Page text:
Our price matrix has looked like this:

 Size Less than 25 Years Old 25 Years Old and Up
Up to 2000 sq. ft. $429 $429
2001 to 2500 sq. ft. $445 $445
2501 to 3000 sq. ft. $445 $535
3001 to 3500 sq. ft. $535 $545
3501 to 4000 sq. ft. $545 $669
4001 to 4500 sq. ft. $559 $719
4501 to 5000 sq. ft $719 $749
5001 to 5500 sq. ft. $749 $919
5501 to 6000 sq. ft. $769 $1,019
6000 sq. ft and up $1,025 $1,025
Triplex A minimum charge of $535
Fourplex  A minimum charge of $749

As you can see, there are many ways to break down your fee. One strategy may make more sense than another in your area. Either way, the first thing you should do is find out how much other inspectors are charging.

Advantage to Staged Pricing
Staged pricing allows you to quote a base fee that sounds reasonable. As you get more details, the price may increase, but by then you often have the client committed to your benefits. If your high fee prevents people from calling you in the first place, you won’t have a chance to win them over.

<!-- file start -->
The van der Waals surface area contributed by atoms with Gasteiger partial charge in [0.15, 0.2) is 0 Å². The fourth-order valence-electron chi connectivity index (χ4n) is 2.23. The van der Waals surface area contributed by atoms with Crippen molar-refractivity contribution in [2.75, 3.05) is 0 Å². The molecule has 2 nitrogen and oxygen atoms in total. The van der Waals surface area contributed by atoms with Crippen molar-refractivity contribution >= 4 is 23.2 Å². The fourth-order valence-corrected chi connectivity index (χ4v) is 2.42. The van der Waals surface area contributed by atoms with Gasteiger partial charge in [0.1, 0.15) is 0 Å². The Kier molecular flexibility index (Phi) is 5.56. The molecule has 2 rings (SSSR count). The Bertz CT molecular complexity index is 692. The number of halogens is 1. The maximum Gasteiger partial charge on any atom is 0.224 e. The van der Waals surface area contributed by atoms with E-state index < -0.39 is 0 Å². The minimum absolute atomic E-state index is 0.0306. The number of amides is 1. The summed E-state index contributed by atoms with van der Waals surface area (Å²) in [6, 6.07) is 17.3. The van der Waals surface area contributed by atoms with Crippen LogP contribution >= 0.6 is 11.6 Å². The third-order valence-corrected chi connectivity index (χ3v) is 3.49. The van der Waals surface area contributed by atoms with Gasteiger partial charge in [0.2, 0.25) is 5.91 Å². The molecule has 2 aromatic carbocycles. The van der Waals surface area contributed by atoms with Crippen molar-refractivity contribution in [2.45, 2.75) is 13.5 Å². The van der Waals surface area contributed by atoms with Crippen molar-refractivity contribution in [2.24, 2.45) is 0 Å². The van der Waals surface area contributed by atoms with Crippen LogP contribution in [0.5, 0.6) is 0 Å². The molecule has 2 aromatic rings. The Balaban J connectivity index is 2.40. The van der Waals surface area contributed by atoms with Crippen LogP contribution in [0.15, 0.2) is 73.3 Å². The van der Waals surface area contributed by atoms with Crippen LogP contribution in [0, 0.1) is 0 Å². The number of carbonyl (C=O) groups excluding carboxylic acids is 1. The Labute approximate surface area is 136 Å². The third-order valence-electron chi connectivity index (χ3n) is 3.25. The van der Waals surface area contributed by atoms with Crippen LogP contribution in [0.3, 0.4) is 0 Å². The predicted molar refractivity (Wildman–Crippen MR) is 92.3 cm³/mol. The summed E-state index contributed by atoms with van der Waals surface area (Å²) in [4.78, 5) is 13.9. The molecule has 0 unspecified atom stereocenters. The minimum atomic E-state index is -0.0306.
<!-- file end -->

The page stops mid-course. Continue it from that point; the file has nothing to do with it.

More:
The strategies and considerations discussed here may or may not be suitable for your business. It has worked for us and is something we wanted to share as a starting point for you to consider how you should price your inspections. As with many things, there may be some trial and error to determine if it aligns well with your particular business strategy.

Reprinted from the ASHI Reporter, June 2014 edition.

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Comments (3)

  1. Your article was very helpful. I use a square foot matrix and add on for building’s age and crawl space. I usually give the client the fee quote over the phone while booking based on the interview. Your fee schedule is quite a bit more than we can charge in our area, so I’m assuming your location is near the coast.

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  2. The article fails to mention that pricing is heavily dependent upon what market you are in. Specifically, how much competition do you have and what is your local competition charging. Nothing wrong with being near the top with your pricing, but make sure it’s not excessively over the top, or you will lose out on a lot of business. Areas such as Chicagoland where we are somewhat saturated with inspectors, pricing yourself competitively is important.